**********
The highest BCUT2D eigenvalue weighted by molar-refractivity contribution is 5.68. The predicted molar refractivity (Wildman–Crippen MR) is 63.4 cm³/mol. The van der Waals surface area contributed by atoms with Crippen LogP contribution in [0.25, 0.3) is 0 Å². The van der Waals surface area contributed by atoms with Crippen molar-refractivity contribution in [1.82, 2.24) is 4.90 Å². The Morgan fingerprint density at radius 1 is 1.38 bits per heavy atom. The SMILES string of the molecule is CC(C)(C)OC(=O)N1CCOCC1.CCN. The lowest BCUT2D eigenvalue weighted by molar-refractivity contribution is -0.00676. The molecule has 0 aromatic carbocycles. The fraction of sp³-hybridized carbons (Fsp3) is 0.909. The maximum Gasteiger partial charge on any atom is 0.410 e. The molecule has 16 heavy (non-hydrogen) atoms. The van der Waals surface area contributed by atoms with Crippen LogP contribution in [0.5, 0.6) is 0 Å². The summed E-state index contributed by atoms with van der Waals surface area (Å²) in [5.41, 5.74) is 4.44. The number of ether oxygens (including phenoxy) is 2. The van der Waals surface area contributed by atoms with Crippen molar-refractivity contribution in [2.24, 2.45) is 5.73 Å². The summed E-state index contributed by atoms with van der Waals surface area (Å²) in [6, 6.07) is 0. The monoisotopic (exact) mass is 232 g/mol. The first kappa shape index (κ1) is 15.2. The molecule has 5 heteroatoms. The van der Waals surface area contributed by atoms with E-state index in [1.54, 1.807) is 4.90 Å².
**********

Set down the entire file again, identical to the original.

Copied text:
The highest BCUT2D eigenvalue weighted by molar-refractivity contribution is 5.68. The predicted molar refractivity (Wildman–Crippen MR) is 63.4 cm³/mol. The van der Waals surface area contributed by atoms with Crippen LogP contribution in [0.25, 0.3) is 0 Å². The van der Waals surface area contributed by atoms with Crippen molar-refractivity contribution in [1.82, 2.24) is 4.90 Å². The Morgan fingerprint density at radius 1 is 1.38 bits per heavy atom. The SMILES string of the molecule is CC(C)(C)OC(=O)N1CCOCC1.CCN. The lowest BCUT2D eigenvalue weighted by molar-refractivity contribution is -0.00676. The molecule has 0 aromatic carbocycles. The fraction of sp³-hybridized carbons (Fsp3) is 0.909. The maximum Gasteiger partial charge on any atom is 0.410 e. The molecule has 16 heavy (non-hydrogen) atoms. The van der Waals surface area contributed by atoms with Crippen LogP contribution in [0.5, 0.6) is 0 Å². The summed E-state index contributed by atoms with van der Waals surface area (Å²) in [5.41, 5.74) is 4.44. The number of ether oxygens (including phenoxy) is 2. The van der Waals surface area contributed by atoms with Crippen molar-refractivity contribution in [2.24, 2.45) is 5.73 Å². The summed E-state index contributed by atoms with van der Waals surface area (Å²) in [6, 6.07) is 0. The monoisotopic (exact) mass is 232 g/mol. The first kappa shape index (κ1) is 15.2. The molecule has 5 heteroatoms. The van der Waals surface area contributed by atoms with E-state index in [1.54, 1.807) is 4.90 Å².